Tips for Skiing at Steamboat Springs Resort in Colorado

Steamboat Springs Resort boasts such large amounts of fluffy, light, dry snow for skiing and snowboarding that its marketing team secured a registered trademark. Steamboat’s brand of snow is officially called “Champagne Powder®.”

After skiing at Steamboat and enjoying this famous powder, I’m happy to report the resort is not just blowing smoke – it truly is some of the finest cold smoke powder the sky has to offer. Averaging 368” of snow per year, the odds of a powder day during your ski vacation are in your favor. These tips will help you get the most out of a Steamboat ski trip.

Steamboat Springs Resort Village

Get Away from the Gondola

In fact, get away from the entire base area. Steamboat attracts crowds consistently throughout the season and the layout funnels almost everyone to the same place. Ride the gondola once to get on the mountain, then avoid its long lines until the next morning. You can also check the line at the live gondola base area webcam.

Skiers in village.
The morning masses headed for the Gondola.

Odd Layout

Breckenridge, for example, has very distinct mountain peaks and the lifts start at the base of each peak and go to the top, for the most part. The mountain peaks at Steamboat, by contrast, sit in an odd configuration that makes it easy to waste a lot of time and energy going from one area to another without actually doing any real skiing.

Figure out what you like to ski most – steeps, blue cruisers, bumps – and stay there. If it’s trees you want, Steamboat offers fantastic tree skiing everywhere, though I especially enjoyed the Triangle 3 area to skier’s left from the top of the Bar-UE lift.

Steamboat for Intermediate Skiers

Intermediate skiers can count on Steamboat to meticulously groom a series of blue cruisers served by the Sunshine Express lift. Most are wide, rolling and offer a gentle pitch. On cold days, these trails ski incredibly fast and fun. Skiers who want to perfect their carving or push their shaped skis to the edge will enjoy this area. Improving beginners will also want to try this area to gauge their progress on the slopes.

Morningside Park provides an ideal introduction to bowl skiing for intermediate skiers ready to take the next step. The very top has black signage, but don’t shy away. After two or three turns, the entire way to the bottom skis blue. And it offers a virtually infinite number of lines in and out of the trees at an easy pitch. This helps blue skiers get more comfortable on a map that often seems covered in black diamonds. It’s easy for intermediate skiers to spend most of the day here without even realizing they missed lunch.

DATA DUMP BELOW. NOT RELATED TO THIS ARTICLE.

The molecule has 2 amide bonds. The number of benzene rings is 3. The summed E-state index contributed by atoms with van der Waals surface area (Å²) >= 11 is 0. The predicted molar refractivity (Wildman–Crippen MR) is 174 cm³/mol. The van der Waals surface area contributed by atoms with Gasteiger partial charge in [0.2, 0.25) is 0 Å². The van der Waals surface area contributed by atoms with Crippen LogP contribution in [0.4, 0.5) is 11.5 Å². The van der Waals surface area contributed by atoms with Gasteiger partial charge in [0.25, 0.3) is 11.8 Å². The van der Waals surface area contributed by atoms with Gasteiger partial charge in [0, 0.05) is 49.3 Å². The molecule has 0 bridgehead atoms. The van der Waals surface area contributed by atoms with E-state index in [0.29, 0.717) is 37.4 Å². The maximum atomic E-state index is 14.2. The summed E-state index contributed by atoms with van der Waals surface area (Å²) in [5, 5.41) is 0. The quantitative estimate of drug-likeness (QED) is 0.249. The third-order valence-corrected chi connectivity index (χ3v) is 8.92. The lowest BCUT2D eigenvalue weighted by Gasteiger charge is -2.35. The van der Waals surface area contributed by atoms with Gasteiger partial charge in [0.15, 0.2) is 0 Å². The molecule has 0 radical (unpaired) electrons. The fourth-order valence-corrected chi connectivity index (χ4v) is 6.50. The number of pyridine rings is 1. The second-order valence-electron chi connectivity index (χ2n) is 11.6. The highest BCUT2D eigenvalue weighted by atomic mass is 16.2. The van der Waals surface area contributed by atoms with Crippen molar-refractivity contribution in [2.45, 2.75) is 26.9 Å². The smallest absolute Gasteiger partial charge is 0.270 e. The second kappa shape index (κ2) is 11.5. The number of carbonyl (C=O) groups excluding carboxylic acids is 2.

View from ski lift.

Steep Chutes

When returning from Morningside Park to the front side via the Morningside lift, many skiers take the blue Over Easy to the blue Buddy’s Run, which leads towards a weird, congested confluence of trails and lifts. Instead of taking the easy way, more experienced skiers will want to go over the top of the peak into a series of short, steep chutes. Some are marked as EX for extreme terrain, others as merely black diamonds but they are all superb on a powder day and especially challenging when skied out and scratchy.

Last Run

At the end of the ski day, many skiers and snowboarders take Heavenly Daze (blue) to Lower Valley View (easy black) to return to the base lodge. Just like the Four O’clock run at Breckenridge and Mountain Run at Squaw Valley, this crowded mass of tired skiers and boarders racing to get down the mountain needs to be avoided. Instead, bear skier’s right from the top of the gondola towards the Thunderhead Express lift area and cut through the trees in a series of green trails. Conditions permitting, it’s much more fun and more safe.

Ski trail through trees.

Stay on the Mountain

Lodging is not inexpensive but if you’re visiting Steamboat Springs Resort for a week or two and praying to the snow gods for just one, incredible powder day then you want to be staying on the mountain to be in the best position to get first tracks. You certainly don’t want to be digging out the car, sitting in traffic behind a snowplow and losing 20 minutes walking from the parking lot to the lifts. And given the powder brings out the locals as well as the vacationers, it can get tracked out fairly quickly.

On my last trip to Steamboat Springs, we stayed at the Steamboat Grand, right at the base area. It’s far more beautiful and luxurious than I need for a ski trip but it’s all about getting to the champagne powder first.

First Tracks at Steamboat Springs Resort

For an extra $39.00 on top of the lift ticket cost, Steamboat offers First Tracks passes that allow access to the gondola and several other lifts at 8:00 a.m. instead of at 8:30 a.m. Is it worth it on top of the $200.00 day rate? Not every day, but I loved getting out early for first tracks while the rest of my family had breakfast and made their way leisurely to the lifts. If you’re the type that loves fresh pow, you’ll hate standing in line at the gondola watching other First Tracks skiers go up and get it while you stand there waiting.  

Ski trail in the trees

Steamboat Springs Resort provided lift tickets to facilitate this review. All opinions are my own.

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